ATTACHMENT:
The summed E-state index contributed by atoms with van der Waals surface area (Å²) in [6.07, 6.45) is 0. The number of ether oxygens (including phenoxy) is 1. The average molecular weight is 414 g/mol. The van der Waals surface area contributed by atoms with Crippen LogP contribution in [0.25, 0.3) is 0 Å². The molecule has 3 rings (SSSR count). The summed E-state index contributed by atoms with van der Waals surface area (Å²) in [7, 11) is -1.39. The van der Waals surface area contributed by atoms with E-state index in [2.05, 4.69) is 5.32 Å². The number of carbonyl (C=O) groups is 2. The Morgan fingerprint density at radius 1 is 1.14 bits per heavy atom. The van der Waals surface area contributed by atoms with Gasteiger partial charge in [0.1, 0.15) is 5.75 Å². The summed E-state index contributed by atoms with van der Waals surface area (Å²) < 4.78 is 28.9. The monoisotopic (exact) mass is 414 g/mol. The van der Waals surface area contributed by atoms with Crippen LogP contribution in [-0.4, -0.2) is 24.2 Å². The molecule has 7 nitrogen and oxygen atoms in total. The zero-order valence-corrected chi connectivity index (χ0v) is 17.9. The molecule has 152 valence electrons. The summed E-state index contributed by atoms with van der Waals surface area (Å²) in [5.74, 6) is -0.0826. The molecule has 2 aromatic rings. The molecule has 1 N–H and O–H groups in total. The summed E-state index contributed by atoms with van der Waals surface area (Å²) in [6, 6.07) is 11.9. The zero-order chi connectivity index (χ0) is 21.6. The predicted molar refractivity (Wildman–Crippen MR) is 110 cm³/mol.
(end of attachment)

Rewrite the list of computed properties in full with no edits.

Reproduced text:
The summed E-state index contributed by atoms with van der Waals surface area (Å²) in [6.07, 6.45) is 0. The number of ether oxygens (including phenoxy) is 1. The average molecular weight is 414 g/mol. The van der Waals surface area contributed by atoms with Crippen LogP contribution in [0.25, 0.3) is 0 Å². The molecule has 3 rings (SSSR count). The summed E-state index contributed by atoms with van der Waals surface area (Å²) in [7, 11) is -1.39. The van der Waals surface area contributed by atoms with E-state index in [2.05, 4.69) is 5.32 Å². The number of carbonyl (C=O) groups is 2. The Morgan fingerprint density at radius 1 is 1.14 bits per heavy atom. The van der Waals surface area contributed by atoms with Gasteiger partial charge in [0.1, 0.15) is 5.75 Å². The summed E-state index contributed by atoms with van der Waals surface area (Å²) < 4.78 is 28.9. The monoisotopic (exact) mass is 414 g/mol. The van der Waals surface area contributed by atoms with Crippen LogP contribution in [-0.4, -0.2) is 24.2 Å². The molecule has 7 nitrogen and oxygen atoms in total. The zero-order valence-corrected chi connectivity index (χ0v) is 17.9. The molecule has 152 valence electrons. The summed E-state index contributed by atoms with van der Waals surface area (Å²) in [5.74, 6) is -0.0826. The molecule has 2 aromatic rings. The molecule has 1 N–H and O–H groups in total. The summed E-state index contributed by atoms with van der Waals surface area (Å²) in [6, 6.07) is 11.9. The zero-order chi connectivity index (χ0) is 21.6. The predicted molar refractivity (Wildman–Crippen MR) is 110 cm³/mol.